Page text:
Freelancing for quite a few years now I am used to my income having the mood swings sometimes. And I mostly don’t mind it – quite the opposite actually. I can happily hang out at a fancy hotel’s pool bar, while still loving a tiny tent in the woods. I go far and I stay close, I wear silky dresses and dirty, old sneakers, eat at really nice restaurants, but also have an ongoing love for cooking on a camp stove. It keeps me adventurous, open-minded and humble, all traits that are pretty dear to me and I want to hold on to. As long as I can go somewhere I am pleased. And oh so thankful for the privileges that allow me to!

Admitted – traveling on a budget can be challenging, but if you can, your bank account should not discourage you from going out there to explore. If you really want to see more you will! Creativity, courage and some smart preparation are key and can turn your journey on a budget around. Just do your homework, have some faith and go for it…

With that in mind I packed my bags and made my way to Venice, a city like no other. This special spot in the big Venetian lagoon in northeastern Italy consists of 118 different islands and is frantically adored by people from all around the world. Such stardom comes with trade-offs, so Venice isn’t just famous for its beauty, but also for being overly pricey and a spot reserved for lovers looking for a cheesy get-away… Neither are true.

Of course a city like Venice can get quite pricey (and goddamn romantic) but there is so much more to it – and even if you are on a budget and not holding hands with your fiancé/e you can have a really good time. At least I did. And I want the same for you, so so here are some tips to help you navigate through this maze of bridges, colors and wonder…

(Some snacks and a break in the sunshine at A&O hotel Venice)

1. Travel smart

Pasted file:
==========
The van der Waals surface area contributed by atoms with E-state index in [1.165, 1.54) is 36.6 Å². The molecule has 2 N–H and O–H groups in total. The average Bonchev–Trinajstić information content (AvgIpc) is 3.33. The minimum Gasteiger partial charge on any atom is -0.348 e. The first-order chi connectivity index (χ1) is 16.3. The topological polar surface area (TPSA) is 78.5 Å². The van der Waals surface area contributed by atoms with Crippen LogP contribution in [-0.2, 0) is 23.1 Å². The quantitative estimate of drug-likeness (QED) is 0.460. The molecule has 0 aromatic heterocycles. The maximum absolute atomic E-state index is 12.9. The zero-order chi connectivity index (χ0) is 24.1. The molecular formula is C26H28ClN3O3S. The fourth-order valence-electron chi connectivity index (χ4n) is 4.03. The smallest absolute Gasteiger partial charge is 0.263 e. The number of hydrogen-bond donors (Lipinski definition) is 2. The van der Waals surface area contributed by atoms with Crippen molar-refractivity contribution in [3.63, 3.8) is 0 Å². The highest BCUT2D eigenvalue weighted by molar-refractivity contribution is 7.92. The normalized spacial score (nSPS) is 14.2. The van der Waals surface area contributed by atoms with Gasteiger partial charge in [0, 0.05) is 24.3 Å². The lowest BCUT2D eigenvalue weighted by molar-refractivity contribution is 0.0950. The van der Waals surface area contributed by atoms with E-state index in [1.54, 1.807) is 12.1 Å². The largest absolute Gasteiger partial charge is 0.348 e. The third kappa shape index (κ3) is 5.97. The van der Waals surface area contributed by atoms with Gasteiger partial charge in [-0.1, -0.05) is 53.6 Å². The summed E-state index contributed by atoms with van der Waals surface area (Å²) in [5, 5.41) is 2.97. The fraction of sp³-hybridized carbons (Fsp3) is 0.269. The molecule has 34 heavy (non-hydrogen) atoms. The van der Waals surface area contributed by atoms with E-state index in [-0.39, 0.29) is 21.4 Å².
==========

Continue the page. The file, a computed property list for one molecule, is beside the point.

Within Europe there are quite a few airlines offering cheap fares to Venice. I flew direct from Berlin-Schönefeld to Treviso airport, which came down to 80 Euro for both ways with Ryanair. There is a frequent bus service from Treviso airport to Venice Mestre station, which is 22 Euro for both ways. If you fly other airlines you’ll mostly land at Marco Polo airport, which is a bit closer to the city center. Transfer via bus will cost you 8 Euro for one way to Mestre station. You can also catch a local bus, which is even cheaper and will get you from Marco Polo Airport to Piazzale Roma for just 6 Euro.

If you live in Europe you can also combine your trip to Venice with a little journey through Italy or Southern Europe via train. Getting an Interrail global pass is a fun way to explore Europe in the most eco-friendly and flexible way. A pass, valid for 15 days, will only cost you 206 Euro if you are under 27 and 267 if you are 28 or older, and will allow you to travel as much as you want on 5 of those 15 days. Some really well-invested money!

PS: if you are a real budget master you should always bring your own food on a journey to save yourself from pricey airport food or vending machine snacks when the munchies hit!

2. Pick a good place to stay

I guess we’ve all experienced that getting somewhere often ends up being much cheaper than staying there, so wherever you go: pick your temporary home wisely. Invest some time in your research before booking and make sure to read the online reviews to get the best value for your bucks.